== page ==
Nelson Nash’s Becoming Your Own Banker: PART II Lesson 1 Understanding Parkinson’s Law

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Content: Page 28, Becoming Your Own Banker Fifth Edition

We have completed the easy part of learning how to be your own banker through the use of dividend-paying life insurance. Now, we must face the difficult part – overcoming the human problems. To do so, it all seems to start with understanding “Parkinson’s Law.”

C. Northcote Parkinson was a British essayist, lecturer, and economist who left us with some valuable writings of his observations. One of the best is his little book entitled Parkinson’s Law. In it he brilliantly isolates some of the limitations of us all, particularly the behavior of individuals within a group. He makes one painfully aware of the futility of expecting good results from committees! He reminds me of a marquee at a church that read, “God so loved the world that He did not send a committee.”

Yet, our behavior is so unduly influenced by peer pressure. What are they doing to solve their financial concerns? What does The Wall Street Journal say about this? What does Money magazine recommend? What is the Federal Reserve going to do about interest rates? How will the stock market react to this? All these knee-jerk reactions are examples of what Parkinson is describing in his little book.

For further study in this vein I recommend that you read Extraordinary Popular Delusions and The Madness of Crowds by Charles Mackay. In the preface to the second edition written in 1852 Mackay says, “Men, it has been well said, think in herds; it will be seen that they go mad in herds, while they only recover their senses slowly, and one by one.”

Also, study Eat the Rich by P.J. O’Rourke; Inventing Money by Nicholas Dunbar; and F.I.A.S.C.O. by Frank Partnoy. Hopefully, by the time you have read these books you will understand the meaning of my observation that “the world” has never been right about anything!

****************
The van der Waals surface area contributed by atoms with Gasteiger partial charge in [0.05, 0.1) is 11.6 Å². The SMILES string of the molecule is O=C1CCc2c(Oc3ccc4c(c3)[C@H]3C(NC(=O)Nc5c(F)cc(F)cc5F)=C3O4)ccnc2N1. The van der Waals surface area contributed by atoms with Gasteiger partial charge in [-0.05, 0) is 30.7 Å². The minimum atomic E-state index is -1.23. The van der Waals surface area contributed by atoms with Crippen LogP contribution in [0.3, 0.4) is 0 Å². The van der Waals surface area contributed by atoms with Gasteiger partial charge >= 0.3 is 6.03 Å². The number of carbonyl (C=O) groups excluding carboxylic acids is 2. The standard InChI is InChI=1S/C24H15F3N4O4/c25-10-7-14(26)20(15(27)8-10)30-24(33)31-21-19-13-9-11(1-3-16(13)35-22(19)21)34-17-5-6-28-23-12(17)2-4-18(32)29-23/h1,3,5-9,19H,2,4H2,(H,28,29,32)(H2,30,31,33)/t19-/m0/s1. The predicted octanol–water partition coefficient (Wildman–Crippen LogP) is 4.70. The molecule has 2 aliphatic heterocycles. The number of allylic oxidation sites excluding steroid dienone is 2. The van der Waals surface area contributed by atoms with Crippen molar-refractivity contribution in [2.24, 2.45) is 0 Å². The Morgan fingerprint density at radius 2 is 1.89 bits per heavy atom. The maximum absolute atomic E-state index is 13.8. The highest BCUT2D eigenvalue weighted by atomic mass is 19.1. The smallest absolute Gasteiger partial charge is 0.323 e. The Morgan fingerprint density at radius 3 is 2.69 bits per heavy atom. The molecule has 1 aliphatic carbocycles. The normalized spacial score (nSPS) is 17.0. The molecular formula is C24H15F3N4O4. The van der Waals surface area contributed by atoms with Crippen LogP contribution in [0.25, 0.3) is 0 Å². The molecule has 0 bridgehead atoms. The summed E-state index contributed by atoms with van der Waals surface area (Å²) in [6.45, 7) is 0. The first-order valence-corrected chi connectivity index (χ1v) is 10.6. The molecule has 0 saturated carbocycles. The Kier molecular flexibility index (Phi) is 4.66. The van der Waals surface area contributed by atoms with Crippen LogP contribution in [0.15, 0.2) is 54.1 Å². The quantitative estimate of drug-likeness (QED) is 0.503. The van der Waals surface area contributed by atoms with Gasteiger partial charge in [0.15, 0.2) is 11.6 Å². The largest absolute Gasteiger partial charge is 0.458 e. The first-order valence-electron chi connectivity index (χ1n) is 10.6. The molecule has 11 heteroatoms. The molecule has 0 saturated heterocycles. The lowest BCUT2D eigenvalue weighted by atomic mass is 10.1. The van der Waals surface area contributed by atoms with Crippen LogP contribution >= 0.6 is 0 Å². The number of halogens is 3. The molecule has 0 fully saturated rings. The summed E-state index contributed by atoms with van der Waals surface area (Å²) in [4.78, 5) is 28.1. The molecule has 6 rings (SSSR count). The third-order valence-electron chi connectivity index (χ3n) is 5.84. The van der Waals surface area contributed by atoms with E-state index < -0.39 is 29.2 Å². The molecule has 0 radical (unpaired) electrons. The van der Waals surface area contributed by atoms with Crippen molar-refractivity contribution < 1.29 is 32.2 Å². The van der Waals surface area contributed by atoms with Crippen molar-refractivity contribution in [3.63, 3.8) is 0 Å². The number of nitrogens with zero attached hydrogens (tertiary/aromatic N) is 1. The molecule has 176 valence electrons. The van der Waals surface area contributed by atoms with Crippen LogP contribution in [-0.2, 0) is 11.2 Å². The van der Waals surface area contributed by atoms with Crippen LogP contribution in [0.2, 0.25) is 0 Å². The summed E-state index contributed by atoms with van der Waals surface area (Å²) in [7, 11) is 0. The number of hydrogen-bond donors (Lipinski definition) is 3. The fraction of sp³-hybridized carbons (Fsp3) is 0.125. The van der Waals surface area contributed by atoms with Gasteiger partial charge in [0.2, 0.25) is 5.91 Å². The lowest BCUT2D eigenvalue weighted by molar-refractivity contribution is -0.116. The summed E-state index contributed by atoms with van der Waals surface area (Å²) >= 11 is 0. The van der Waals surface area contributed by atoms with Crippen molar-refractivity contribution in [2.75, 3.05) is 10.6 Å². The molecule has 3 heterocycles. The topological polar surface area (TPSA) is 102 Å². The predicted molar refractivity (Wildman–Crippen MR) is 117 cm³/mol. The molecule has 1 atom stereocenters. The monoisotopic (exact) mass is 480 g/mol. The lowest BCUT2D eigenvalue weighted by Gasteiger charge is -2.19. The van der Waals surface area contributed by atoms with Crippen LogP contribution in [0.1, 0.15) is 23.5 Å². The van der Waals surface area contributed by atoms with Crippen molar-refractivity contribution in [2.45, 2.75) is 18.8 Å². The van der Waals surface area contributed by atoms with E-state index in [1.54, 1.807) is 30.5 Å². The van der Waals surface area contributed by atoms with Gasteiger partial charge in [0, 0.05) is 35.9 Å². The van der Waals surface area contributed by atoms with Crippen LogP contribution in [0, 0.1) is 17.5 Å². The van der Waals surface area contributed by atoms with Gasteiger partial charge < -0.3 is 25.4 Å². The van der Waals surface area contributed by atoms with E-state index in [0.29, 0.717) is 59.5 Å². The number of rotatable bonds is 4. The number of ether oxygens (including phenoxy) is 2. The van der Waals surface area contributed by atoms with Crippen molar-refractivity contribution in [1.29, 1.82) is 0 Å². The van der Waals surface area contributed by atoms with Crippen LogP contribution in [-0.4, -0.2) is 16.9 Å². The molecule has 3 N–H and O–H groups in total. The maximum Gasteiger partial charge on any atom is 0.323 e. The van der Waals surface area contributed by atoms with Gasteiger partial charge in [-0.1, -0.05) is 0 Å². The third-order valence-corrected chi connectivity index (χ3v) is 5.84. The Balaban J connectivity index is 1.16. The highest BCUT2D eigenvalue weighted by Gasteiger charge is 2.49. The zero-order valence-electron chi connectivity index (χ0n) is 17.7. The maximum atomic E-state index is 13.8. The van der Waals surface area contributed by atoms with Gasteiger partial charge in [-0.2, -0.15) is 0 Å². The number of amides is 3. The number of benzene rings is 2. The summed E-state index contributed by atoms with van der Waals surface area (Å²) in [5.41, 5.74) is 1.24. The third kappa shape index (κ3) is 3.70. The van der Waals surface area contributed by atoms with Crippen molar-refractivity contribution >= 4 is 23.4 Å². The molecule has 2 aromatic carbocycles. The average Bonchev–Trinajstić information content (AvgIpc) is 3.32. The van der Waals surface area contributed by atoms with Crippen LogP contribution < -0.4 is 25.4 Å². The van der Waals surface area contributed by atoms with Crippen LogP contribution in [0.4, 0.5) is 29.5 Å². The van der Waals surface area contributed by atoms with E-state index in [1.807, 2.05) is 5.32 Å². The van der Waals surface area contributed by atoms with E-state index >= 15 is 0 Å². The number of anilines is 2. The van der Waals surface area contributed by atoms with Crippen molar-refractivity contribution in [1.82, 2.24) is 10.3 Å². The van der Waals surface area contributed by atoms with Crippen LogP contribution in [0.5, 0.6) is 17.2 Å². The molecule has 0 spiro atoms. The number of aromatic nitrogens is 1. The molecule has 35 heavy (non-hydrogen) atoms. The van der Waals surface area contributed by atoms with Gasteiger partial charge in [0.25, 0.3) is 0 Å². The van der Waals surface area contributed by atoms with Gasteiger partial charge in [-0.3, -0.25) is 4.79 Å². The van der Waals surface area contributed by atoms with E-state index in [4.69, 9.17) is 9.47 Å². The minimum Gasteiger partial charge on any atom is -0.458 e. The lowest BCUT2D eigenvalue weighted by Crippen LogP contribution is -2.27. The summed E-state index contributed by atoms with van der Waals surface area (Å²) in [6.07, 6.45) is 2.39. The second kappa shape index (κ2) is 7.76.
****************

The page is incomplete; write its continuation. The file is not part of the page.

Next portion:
Why look to such folks for guidance. It appears to me that a contrarian approach would serve one much better.

Parkinson’s Law has many ramifications, such as, work expands to meet the time envelope allowed. Give a person a job to do and give a time limit of three days to complete it. You can rest assured that it won’t get done until late on the third day. Now, assign the same job and set a time frame of thirty days for completion. You should not be surprised when it is finished late on the 30th day.

Another ramification – a luxury, once enjoyed, becomes a necessity. Can you remember when we did not have air-conditioned automobiles? Would you think of buying one without it today? Not me! It gets hot and humid in Alabama.

The most important one, as it relates to financial matters is, expenses rise to meet income. Is this true? Income is limited for all of us, but our wants far exceed our ability to fund them. When a pay raise comes along it is very quickly absorbed by a new definition of necessities. I have even heard people say, “No, expenses don’t rise to meet income – they rise to exceed income!” A pay raise becomes a curse to many in America.

It doesn’t have to be this way – but it is! Parkinson’s Law must be overcome daily – sometimes even hourly – if any financial progress is to be made. If you can’t do it then just give up! Dig a hole, crawl in and get someone to cover you up. You are hopeless! This sounds a bit cruel, doesn’t it? But there is another side to this coin. Isn’t it obvious that, if you can whip Parkinson’s Law, you will win by default in comparison with those who can’t? Remember, everything you do in the financial world is compared with what others are doing.

In all our efforts at establishing priorities we should begin with a thorough consideration of the truth of Parkinson’s Law. Pondering this over an extended period of time will help you to develop a new and very rewarding paradigm for your life. Today is a good day to start.